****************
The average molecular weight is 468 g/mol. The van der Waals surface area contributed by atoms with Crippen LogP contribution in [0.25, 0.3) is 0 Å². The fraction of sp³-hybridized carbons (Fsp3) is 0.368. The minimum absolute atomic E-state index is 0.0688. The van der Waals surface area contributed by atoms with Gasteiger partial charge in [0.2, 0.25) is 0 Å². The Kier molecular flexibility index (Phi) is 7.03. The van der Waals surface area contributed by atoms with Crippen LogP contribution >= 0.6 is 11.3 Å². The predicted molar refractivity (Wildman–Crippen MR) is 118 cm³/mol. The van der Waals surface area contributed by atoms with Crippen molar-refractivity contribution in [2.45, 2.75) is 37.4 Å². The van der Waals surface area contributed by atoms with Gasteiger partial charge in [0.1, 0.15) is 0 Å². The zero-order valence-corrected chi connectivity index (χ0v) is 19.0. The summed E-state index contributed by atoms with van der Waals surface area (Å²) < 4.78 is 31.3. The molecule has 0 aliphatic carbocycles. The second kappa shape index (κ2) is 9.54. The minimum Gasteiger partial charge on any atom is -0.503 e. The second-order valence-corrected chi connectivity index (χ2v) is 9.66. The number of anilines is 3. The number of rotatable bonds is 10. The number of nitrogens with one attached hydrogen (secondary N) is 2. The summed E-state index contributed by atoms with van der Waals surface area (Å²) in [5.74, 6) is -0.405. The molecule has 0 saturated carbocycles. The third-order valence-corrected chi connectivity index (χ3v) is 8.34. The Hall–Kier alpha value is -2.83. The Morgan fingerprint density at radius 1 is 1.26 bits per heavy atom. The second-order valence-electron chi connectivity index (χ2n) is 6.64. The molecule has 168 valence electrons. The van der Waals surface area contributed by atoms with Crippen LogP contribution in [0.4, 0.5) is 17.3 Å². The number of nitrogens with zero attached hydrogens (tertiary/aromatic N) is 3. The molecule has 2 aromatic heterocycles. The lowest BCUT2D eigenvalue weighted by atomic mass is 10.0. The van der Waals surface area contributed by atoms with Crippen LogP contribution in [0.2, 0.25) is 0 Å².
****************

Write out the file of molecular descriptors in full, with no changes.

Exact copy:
The average molecular weight is 468 g/mol. The van der Waals surface area contributed by atoms with Crippen LogP contribution in [0.25, 0.3) is 0 Å². The fraction of sp³-hybridized carbons (Fsp3) is 0.368. The minimum absolute atomic E-state index is 0.0688. The van der Waals surface area contributed by atoms with Gasteiger partial charge in [0.2, 0.25) is 0 Å². The Kier molecular flexibility index (Phi) is 7.03. The van der Waals surface area contributed by atoms with Crippen LogP contribution >= 0.6 is 11.3 Å². The predicted molar refractivity (Wildman–Crippen MR) is 118 cm³/mol. The van der Waals surface area contributed by atoms with Crippen molar-refractivity contribution in [2.45, 2.75) is 37.4 Å². The van der Waals surface area contributed by atoms with Gasteiger partial charge in [0.1, 0.15) is 0 Å². The zero-order valence-corrected chi connectivity index (χ0v) is 19.0. The summed E-state index contributed by atoms with van der Waals surface area (Å²) < 4.78 is 31.3. The molecule has 0 aliphatic carbocycles. The second kappa shape index (κ2) is 9.54. The minimum Gasteiger partial charge on any atom is -0.503 e. The second-order valence-corrected chi connectivity index (χ2v) is 9.66. The number of anilines is 3. The number of rotatable bonds is 10. The number of nitrogens with one attached hydrogen (secondary N) is 2. The summed E-state index contributed by atoms with van der Waals surface area (Å²) in [5.74, 6) is -0.405. The molecule has 0 saturated carbocycles. The third-order valence-corrected chi connectivity index (χ3v) is 8.34. The Hall–Kier alpha value is -2.83. The Morgan fingerprint density at radius 1 is 1.26 bits per heavy atom. The second-order valence-electron chi connectivity index (χ2n) is 6.64. The molecule has 168 valence electrons. The van der Waals surface area contributed by atoms with Crippen LogP contribution in [0.4, 0.5) is 17.3 Å². The number of nitrogens with zero attached hydrogens (tertiary/aromatic N) is 3. The molecule has 2 aromatic heterocycles. The lowest BCUT2D eigenvalue weighted by atomic mass is 10.0. The van der Waals surface area contributed by atoms with Crippen LogP contribution in [0.2, 0.25) is 0 Å².